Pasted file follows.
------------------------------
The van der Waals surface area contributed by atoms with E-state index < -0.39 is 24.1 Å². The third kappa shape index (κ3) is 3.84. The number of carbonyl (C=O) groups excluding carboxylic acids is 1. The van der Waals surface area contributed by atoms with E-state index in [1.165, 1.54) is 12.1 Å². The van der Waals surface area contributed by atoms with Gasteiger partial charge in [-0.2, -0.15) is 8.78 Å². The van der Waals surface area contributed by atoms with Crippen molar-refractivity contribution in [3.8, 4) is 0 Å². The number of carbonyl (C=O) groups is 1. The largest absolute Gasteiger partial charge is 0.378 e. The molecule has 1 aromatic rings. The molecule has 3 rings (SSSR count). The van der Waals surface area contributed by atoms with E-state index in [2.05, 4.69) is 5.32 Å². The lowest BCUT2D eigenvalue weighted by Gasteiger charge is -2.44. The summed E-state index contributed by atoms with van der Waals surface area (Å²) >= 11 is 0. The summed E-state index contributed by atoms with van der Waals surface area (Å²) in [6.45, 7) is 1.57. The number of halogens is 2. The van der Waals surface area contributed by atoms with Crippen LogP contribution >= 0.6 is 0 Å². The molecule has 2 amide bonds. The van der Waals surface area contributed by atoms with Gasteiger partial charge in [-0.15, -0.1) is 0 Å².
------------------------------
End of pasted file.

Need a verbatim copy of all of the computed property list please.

The van der Waals surface area contributed by atoms with E-state index < -0.39 is 24.1 Å². The third kappa shape index (κ3) is 3.84. The number of carbonyl (C=O) groups excluding carboxylic acids is 1. The van der Waals surface area contributed by atoms with E-state index in [1.165, 1.54) is 12.1 Å². The van der Waals surface area contributed by atoms with Gasteiger partial charge in [-0.2, -0.15) is 8.78 Å². The van der Waals surface area contributed by atoms with Crippen molar-refractivity contribution in [3.8, 4) is 0 Å². The number of carbonyl (C=O) groups is 1. The largest absolute Gasteiger partial charge is 0.378 e. The molecule has 1 aromatic rings. The molecule has 3 rings (SSSR count). The van der Waals surface area contributed by atoms with E-state index in [2.05, 4.69) is 5.32 Å². The lowest BCUT2D eigenvalue weighted by Gasteiger charge is -2.44. The summed E-state index contributed by atoms with van der Waals surface area (Å²) >= 11 is 0. The summed E-state index contributed by atoms with van der Waals surface area (Å²) in [6.45, 7) is 1.57. The number of halogens is 2. The van der Waals surface area contributed by atoms with Crippen LogP contribution >= 0.6 is 0 Å². The molecule has 2 amide bonds. The van der Waals surface area contributed by atoms with Gasteiger partial charge in [-0.15, -0.1) is 0 Å².